Saturday, April 05, 2008

Registry Analysis Myths

No, sorry...I don't have a lisp...

Based on a recent comment, it occurred to me that there are several myths regarding Registry analysis that are apparently accepted as fact...and I'd like to address those myths...

Myth #1
Registry analysis is time intensive.
Anything we don't understand is inherently "time intensive" due to the learning curve. However, think about when you were a teen-ager (for folks like me, that era is lost in the mists of time...) and you had a passionate desire to learn to drive. Learning to drive was time intensive, wasn't it? After all, in most cases, we didn't know how and had to learn...which took time (more so if you were learning to drive a stick). Leap forward to adulthood, and think about how "time intensive" it was to learn to do computer forensic analysis, either on your own or through vendor-specific training. Until you understand something, everything is time intensive. Maybe Blade said it best: When you understand the nature of a thing, you know what it's capable of.

Tools like the RegRipper remove the need for opening hive files by hand to search for specific keys, value names and data, and then, if necessary, translating them by hand. How cumbersome would it be to navigate to the UserAssist keys via RegEdit, and have to translate every value name (un-ROT-13) and then translate every FILETIME object? Eesh...I don't wanna think about it...b/c I can do it quickly by firing up the RegRipper, or just use rip.exe. Fast, efficient, and I get my output sorted based on the timestamps. Suh-weet!

Myth #2a
Registry analysis solves everything.
Not any other form of forensic analysis, Registry analysis has its own inherent limitations. For one, if the data isn't there, it can't be analyzed...kind of simplistic, I know, but thanks to shows like CSI, some folks think that computer forensics can show files copied to and from a hard drive, without the other piece of media. There are limits to everything.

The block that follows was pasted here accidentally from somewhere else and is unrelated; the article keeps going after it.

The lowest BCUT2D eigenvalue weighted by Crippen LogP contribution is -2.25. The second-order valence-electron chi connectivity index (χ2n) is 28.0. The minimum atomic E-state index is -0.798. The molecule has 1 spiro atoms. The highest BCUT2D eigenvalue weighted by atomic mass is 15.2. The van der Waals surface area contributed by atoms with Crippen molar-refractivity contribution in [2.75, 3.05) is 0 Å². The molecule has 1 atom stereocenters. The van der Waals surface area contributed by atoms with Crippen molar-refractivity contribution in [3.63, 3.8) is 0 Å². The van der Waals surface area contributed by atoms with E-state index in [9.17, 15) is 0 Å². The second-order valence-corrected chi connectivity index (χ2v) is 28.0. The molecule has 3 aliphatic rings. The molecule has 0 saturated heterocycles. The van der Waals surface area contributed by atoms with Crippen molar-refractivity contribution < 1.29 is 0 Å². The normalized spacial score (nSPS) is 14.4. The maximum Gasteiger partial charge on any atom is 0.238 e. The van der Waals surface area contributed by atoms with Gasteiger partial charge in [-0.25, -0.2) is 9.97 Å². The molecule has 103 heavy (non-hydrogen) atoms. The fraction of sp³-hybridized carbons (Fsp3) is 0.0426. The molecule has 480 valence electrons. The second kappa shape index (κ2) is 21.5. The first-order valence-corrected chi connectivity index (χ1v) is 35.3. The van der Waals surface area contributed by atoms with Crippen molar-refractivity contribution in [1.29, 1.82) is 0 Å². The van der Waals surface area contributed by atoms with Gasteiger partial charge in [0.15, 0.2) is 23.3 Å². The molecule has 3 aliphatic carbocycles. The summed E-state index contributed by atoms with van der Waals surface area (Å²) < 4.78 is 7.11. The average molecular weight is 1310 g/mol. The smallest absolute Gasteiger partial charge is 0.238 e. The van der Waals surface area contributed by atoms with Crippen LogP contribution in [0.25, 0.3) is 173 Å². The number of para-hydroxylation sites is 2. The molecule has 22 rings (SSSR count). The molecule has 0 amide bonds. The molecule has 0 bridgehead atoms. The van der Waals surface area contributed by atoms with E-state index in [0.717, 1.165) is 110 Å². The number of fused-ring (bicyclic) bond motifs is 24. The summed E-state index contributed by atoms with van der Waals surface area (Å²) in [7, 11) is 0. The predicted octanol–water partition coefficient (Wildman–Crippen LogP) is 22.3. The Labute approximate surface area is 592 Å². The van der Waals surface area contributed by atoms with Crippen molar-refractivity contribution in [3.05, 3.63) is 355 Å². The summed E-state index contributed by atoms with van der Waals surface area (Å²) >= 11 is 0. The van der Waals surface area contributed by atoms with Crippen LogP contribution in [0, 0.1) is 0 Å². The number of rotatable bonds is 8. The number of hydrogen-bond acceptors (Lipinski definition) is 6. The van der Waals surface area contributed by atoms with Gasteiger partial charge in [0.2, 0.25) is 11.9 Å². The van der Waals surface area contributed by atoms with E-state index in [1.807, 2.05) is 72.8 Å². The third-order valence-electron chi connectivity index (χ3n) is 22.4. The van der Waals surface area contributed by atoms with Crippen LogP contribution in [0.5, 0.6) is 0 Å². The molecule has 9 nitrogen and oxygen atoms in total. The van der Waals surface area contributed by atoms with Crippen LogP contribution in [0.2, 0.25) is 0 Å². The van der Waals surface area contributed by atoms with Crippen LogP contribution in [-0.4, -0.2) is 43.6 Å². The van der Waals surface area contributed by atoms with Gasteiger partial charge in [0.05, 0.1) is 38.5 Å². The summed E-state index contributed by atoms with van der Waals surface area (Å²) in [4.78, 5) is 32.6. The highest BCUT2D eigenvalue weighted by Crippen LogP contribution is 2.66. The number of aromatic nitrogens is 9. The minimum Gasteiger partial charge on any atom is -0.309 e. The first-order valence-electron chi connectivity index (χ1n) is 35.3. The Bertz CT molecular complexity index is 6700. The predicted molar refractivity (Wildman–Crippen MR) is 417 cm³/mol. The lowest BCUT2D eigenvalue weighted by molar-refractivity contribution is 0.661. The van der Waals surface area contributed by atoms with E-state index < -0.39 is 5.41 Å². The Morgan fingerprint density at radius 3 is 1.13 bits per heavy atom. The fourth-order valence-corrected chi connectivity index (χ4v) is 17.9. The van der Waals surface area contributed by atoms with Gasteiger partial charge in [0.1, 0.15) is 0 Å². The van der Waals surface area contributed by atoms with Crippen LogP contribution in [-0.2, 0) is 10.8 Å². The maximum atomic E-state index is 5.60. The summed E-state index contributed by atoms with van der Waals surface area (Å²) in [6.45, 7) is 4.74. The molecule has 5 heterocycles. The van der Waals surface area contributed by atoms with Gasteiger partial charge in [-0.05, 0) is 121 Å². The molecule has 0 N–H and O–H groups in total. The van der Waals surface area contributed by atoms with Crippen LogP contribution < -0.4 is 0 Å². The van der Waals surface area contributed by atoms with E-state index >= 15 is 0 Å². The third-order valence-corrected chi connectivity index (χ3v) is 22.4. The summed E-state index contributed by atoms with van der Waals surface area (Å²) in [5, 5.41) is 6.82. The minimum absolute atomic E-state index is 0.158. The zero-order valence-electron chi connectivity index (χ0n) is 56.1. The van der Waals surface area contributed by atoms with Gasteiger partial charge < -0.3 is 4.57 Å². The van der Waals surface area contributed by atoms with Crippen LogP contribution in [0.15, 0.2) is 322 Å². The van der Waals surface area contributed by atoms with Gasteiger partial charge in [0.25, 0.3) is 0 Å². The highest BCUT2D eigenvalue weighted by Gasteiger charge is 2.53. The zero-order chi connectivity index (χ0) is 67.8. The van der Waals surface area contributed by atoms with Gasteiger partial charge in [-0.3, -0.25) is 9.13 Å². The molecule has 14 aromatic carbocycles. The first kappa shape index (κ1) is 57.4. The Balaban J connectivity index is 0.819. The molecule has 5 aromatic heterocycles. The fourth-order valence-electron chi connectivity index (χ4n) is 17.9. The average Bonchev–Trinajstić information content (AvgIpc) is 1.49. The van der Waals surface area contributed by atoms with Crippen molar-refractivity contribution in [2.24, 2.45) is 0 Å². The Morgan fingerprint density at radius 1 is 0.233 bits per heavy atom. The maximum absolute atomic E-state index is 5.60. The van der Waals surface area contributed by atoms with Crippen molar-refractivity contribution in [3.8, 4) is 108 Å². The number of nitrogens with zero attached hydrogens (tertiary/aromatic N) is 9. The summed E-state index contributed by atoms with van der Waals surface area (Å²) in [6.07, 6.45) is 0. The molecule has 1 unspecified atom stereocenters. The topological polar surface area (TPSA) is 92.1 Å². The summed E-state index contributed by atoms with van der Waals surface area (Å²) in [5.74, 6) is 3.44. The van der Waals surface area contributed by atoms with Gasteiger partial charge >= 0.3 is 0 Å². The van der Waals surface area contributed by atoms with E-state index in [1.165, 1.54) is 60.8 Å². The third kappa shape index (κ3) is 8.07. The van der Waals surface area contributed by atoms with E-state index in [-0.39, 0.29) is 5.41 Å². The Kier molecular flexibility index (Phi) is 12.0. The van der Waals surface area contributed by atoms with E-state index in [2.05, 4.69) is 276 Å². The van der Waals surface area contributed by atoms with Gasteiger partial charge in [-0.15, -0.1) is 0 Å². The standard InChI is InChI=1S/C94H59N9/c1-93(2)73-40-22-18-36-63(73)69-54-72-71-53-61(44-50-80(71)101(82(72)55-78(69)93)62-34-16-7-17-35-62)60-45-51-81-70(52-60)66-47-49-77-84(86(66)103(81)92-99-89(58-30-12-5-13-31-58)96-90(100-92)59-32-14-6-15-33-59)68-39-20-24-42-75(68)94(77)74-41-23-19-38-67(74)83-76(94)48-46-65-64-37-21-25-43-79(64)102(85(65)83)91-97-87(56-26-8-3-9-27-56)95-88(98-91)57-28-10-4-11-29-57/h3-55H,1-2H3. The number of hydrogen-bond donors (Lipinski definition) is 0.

Myth #2b
Registry analysis has absolutely no benefit.
Again, not true. Registry analysis can show things not evident through traditional forensic analysis, such as associating specific activities with a specific user account, or showing that certain files (by name) were viewed long after the files themselves have been deleted from the system and overwritten. The same is true with applications on the system...information about EXEs that had once been on the system can be found in the UserAssist, MUICache, App Paths, and possibly even in the Uninstall key values.

Registry analysis can also show that certain files had been accessed...not only that they had been, but possibly even when and how/in what manner, by a specific user. Sometimes, this information can't be found through normal ASCII text searches, because the data itself if stored as a binary data type, and must be parsed into something that is human readable.